BUILDING BLOCKS OF LIFE AND IMMUNITY
There are eight amino acids the human body cannot make and two more the body cannot make in sufficient quantity, so they are essential to life. A diet without any one of them will eventually cause disease and death. These essential amino acids, along with eleven others the body can make from them, are chained together in accordance to genetic guidelines, via RNA formats from DNA blueprints, into structural proteins that give body to life, and into enzymes (globular proteins) that carry out the mechanics of living.
Nearly three quarters of body solids are proteins. The body is literally constructed and maintained by an infinitely complex system that simply builds proteins from amino acid sub units. Every amino acid consists of an amine and a carboxyl bound to the same carbon atom. All but the smallest amino acid have one, more or less complex, carbon containing side chain connected to the carbon atom shared by the amine and carboxyl groups. The amine group, ND, is slightly basic; the carboxyl group, COOH, is a mild acid. The amine group of one amino acid unites with the carboxyl group of another forming a peptide link. Proteins are made of amino acid peptide chains in specific sequences. The number of possible amino acid peptide combinations is infinite.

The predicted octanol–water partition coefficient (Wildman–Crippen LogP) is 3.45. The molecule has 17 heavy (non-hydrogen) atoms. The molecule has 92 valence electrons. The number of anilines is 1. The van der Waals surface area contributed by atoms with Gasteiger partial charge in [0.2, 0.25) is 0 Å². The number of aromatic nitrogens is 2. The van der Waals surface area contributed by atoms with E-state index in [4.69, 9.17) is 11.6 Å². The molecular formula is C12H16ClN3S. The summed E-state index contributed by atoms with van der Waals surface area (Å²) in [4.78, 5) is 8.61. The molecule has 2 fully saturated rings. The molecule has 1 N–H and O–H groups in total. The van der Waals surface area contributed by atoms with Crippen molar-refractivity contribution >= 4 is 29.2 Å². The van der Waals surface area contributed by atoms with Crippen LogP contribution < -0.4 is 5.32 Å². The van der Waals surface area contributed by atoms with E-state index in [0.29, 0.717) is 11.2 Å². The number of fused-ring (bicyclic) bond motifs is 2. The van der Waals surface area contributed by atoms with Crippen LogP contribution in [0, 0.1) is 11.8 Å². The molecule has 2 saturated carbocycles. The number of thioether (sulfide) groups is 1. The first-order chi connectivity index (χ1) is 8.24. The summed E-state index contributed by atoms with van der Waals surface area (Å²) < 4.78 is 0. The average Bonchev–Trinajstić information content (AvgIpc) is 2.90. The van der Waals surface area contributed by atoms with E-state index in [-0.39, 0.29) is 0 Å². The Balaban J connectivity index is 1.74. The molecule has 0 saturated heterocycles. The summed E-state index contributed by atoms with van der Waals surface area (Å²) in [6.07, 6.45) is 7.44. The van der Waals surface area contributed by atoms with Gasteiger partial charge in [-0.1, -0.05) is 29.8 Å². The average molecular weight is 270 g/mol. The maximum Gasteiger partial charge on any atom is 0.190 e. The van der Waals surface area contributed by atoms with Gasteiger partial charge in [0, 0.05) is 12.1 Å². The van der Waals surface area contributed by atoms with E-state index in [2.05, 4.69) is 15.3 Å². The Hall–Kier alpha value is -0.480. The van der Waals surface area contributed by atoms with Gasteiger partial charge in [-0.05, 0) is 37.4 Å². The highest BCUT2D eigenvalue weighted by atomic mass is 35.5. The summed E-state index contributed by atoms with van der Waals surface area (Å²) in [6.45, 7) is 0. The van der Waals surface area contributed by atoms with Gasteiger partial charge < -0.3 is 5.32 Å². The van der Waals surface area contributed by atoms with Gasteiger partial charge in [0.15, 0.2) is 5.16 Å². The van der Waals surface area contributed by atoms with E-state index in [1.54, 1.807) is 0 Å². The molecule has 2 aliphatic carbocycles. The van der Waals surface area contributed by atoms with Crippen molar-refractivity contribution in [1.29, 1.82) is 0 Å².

Peptide chains can bend, twist and unite with other peptide chains by forming weak hydrogen bonds between nitrogen and oxygen atoms along the chain. Amino acids can also form bonds through side chain linkages. All three types of amino acid bonding methods contribute to the infinite possibility of protein shapes and reactivity potentials. Though each species builds proteins unique to itself, life can tailor new ones if challenged by the pressures of existence.
Hemp is not unique in having all the essential amino acids in its embryonic seed. Flax seeds also contain all the essential amino acids as do many other seeds in the plant kingdom. What is unique about hemp seed protein is that 65% of it is globulin edistin. That is the highest in the plant kingdom.
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